This week saw the launch of Glint Pay Services which has the aim of ‘re-introducing gold as money’. Based on a debit card and supported by mobile technology, it will allow people to store rights to gold i.e. a very different type of currency to Bitcoin. Gold as a currency has been in existence for nearly 3000 years, but over the past few years the performance has fallen well short of the price rise seen in Bitcoin. However, I can say with a degree of certainty that gold will have a value in 10 years’ time, but I am far less confident about making the same statement about Bitcoin, particularly if we are in a period of investor mania. So would I invest in Bitcoin right now? The answer would be no, but the development of cryptocurrencies is a phenomenon that is likely to last and so should be monitored carefully.

    On my trip the ‘Trump effect’ was also discussed a fair amount, but I will save that for another time – perhaps it should be in the form of a Tweet!

    Amanda Forsyth selected as finalist in Investment Week’s ‘Women in Investment’ Awards

    Amanda Forsyth – Investment Manager & Business Development

    Murray Asset Management is delighted that Amanda Forsyth has been selected as a finalist in Investment Week’s ‘Women In Investment’ Awards, in the category of ‘Fund Manager of the Year’ for small- to medium-sized firms.

    Ruthven Gemmell, Chief Executive of Murray Asset Management, said, “I am pleased, but not surprised, to have Amanda’s expertise recognised in this way. She has brought her years of experience to bear for our clients, and provides a role model for younger women in the investment community.”

    Amanda said, “It is an honour to have reached this stage of the awards process, particularly when I look at the company I keep on the shortlist.”

    The winners of the Women in Investment Awards will be announced on 29th November.

    The MAM Blog – Defined Benefit Pension Transfers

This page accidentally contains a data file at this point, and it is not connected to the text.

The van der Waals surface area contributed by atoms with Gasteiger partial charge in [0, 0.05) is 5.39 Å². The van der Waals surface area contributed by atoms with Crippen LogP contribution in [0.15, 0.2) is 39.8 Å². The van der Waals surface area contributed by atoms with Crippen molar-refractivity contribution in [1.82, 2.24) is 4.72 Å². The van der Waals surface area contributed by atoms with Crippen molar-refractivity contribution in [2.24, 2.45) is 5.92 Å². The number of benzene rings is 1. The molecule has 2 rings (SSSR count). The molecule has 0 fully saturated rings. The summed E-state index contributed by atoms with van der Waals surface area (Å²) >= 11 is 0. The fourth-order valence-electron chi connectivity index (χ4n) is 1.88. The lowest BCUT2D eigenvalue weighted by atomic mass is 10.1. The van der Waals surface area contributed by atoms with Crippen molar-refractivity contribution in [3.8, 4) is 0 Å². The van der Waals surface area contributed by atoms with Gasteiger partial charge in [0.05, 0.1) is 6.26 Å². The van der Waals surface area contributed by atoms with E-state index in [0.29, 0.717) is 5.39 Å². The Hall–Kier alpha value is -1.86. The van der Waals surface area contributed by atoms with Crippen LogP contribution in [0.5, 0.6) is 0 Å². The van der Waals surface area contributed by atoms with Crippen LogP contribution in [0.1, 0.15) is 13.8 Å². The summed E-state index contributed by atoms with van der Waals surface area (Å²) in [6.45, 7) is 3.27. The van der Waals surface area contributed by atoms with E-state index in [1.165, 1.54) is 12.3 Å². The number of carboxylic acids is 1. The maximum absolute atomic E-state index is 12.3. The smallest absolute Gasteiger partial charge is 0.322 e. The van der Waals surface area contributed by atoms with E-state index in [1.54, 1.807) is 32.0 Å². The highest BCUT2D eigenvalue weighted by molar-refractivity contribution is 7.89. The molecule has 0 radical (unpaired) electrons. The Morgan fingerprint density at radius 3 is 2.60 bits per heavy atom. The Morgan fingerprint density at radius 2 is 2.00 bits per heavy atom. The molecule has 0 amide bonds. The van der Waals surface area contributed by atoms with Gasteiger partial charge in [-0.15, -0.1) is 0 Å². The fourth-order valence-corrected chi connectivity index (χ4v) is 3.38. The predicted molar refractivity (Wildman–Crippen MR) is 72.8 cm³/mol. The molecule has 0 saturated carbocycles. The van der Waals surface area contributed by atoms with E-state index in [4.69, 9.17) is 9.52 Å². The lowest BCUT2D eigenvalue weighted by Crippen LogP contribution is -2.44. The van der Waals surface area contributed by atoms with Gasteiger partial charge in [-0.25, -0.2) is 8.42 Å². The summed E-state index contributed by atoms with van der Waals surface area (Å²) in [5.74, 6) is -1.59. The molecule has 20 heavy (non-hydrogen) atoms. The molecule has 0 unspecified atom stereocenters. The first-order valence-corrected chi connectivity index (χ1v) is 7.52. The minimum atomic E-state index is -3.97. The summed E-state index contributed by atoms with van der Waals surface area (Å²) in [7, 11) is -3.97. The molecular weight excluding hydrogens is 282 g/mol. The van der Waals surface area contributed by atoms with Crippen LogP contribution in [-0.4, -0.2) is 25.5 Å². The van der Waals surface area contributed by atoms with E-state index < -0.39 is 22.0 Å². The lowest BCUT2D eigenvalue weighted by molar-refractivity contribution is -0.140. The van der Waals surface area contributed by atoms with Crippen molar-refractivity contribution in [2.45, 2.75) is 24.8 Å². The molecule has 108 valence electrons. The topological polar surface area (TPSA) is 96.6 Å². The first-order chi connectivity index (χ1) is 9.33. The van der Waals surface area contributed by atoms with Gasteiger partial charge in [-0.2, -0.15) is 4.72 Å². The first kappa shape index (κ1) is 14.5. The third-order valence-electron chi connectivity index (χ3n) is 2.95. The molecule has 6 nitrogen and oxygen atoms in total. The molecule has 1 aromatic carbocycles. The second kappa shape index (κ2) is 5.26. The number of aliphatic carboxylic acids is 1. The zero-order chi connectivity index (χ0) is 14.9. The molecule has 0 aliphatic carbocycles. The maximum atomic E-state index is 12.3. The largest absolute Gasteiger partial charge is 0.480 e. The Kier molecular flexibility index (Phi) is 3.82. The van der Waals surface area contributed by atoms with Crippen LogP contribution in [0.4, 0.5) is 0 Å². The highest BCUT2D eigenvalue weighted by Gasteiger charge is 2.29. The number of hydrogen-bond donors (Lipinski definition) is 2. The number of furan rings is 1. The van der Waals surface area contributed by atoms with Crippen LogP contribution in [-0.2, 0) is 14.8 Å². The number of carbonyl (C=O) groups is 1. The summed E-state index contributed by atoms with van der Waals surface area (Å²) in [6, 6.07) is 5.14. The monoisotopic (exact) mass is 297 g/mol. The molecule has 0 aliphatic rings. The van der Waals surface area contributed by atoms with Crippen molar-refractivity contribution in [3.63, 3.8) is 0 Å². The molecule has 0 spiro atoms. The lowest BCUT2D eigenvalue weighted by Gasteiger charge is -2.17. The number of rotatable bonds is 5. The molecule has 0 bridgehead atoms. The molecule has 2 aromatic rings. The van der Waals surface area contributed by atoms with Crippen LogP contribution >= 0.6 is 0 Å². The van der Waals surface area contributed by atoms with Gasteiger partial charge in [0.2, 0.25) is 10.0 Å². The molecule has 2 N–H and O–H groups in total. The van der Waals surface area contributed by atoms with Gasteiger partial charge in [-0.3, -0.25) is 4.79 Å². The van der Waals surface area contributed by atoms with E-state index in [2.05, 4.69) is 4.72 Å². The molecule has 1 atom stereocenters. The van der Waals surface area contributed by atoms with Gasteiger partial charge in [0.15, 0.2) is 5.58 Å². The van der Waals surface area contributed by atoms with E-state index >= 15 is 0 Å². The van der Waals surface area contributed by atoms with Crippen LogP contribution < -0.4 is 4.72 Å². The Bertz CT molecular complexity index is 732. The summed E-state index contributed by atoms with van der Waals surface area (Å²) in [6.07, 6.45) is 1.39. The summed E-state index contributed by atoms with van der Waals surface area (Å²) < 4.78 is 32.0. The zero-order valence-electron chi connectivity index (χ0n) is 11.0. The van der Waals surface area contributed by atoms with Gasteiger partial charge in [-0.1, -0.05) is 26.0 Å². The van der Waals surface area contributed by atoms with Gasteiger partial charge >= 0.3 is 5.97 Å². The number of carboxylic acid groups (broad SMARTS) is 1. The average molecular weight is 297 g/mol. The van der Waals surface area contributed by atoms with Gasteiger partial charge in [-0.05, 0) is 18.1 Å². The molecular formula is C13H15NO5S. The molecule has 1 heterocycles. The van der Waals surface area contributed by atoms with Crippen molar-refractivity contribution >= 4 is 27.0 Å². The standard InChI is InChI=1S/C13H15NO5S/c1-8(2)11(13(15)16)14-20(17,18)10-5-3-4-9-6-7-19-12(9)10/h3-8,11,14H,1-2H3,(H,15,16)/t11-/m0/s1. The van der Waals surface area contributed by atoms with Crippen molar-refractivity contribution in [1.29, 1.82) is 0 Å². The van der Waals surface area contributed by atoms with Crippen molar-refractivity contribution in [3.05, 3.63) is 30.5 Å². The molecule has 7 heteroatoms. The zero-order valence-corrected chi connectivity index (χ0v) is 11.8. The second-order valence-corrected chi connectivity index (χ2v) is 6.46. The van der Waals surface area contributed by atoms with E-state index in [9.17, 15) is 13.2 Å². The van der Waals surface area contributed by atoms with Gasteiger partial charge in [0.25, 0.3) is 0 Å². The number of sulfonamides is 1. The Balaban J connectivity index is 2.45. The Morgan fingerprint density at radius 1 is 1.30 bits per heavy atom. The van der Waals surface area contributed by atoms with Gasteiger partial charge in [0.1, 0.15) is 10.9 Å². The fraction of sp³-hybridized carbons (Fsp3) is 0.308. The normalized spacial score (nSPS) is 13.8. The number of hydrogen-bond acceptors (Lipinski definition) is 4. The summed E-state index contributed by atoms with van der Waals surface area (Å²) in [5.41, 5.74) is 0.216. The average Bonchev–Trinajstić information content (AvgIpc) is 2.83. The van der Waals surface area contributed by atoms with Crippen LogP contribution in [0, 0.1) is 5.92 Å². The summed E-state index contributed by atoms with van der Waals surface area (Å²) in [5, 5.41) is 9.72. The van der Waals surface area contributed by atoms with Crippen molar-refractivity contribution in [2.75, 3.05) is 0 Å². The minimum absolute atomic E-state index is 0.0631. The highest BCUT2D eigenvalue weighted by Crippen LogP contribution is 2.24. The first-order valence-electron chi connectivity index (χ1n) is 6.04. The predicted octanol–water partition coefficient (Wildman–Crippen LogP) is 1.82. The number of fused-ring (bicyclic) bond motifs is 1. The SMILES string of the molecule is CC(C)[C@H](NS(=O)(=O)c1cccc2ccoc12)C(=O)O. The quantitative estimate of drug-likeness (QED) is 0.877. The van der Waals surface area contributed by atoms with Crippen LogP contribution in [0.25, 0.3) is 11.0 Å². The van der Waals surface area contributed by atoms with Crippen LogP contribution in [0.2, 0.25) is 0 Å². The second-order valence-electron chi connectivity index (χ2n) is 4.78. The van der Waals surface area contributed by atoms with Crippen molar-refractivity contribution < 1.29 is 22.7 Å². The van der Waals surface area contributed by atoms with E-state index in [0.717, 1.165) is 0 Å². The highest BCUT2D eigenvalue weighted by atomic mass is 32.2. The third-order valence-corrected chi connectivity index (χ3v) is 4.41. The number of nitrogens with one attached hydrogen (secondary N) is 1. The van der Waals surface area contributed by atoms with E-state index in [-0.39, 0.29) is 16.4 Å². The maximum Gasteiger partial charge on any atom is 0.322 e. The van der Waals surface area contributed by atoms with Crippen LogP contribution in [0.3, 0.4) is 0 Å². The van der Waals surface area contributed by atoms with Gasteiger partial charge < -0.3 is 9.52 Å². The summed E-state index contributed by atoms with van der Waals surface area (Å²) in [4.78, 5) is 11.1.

Richard Johnston – Financial Planning Director

    Recently, there has been a surge in individuals transferring their entitlement within defined benefit (DB) pension schemes (e.g. a final salary pension scheme) to a defined contribution (DC) arrangement (e.g. a personal pension) – and with good reason.

    Why the Sudden Interest?

    The ability to transfer the entitlement has always existed, but the sums offered have increased significantly since the Brexit referendum of June 2016 as a result of changing economic factors which influence the calculation performed by the DB schemes’ actuaries. (Specifically, the reduced Gilt yield and increased inflation rate are largely responsible).

    As DC arrangements have become much more flexible in recent years, this has also increased the demand for such plans. Many people view the transfer as an opportunity to enhance the potential inheritance for their children, given that the income from a DB scheme often ceases upon death (unless there is a surviving spouse), whereas a DC pot can be inherited – potentially with little or no tax being payable.

    Who Can Transfer?

    Essentially, any person with benefits within a ‘funded’ DB scheme can transfer (so excluding schemes such as those applying to the NHS and Civil Service), but normally only deferred members (i.e. those no longer actively accruing entitlement) are likely to pursue it, given that it would otherwise be necessary to opt-out of the scheme.

    From a practical perspective, however, there is a legislative requirement to obtain independent financial advice if the value involved is over £30,000 and so those with transfer sums below, say, £150,000, may find it unviable to pursue the matter.

    For a person in their late 50s, current transfer values are typically 25-30 times the annual deferred pension income and so this can be used as a means of estimating.

    How to Proceed

    Firstly, it is important to obtain a guaranteed transfer value quotation from the scheme which, once presented, is guaranteed for three months. The main concern with doing this is that most schemes only permit members to obtain one valuation each year – but otherwise there is no cost to requesting it.

    The next step is to approach an appropriate and qualified financial adviser so that they may assess the valuation, discuss the pros and cons, and advise accordingly.

    Murray Asset Management provides this service, so please get in touch if it interests you.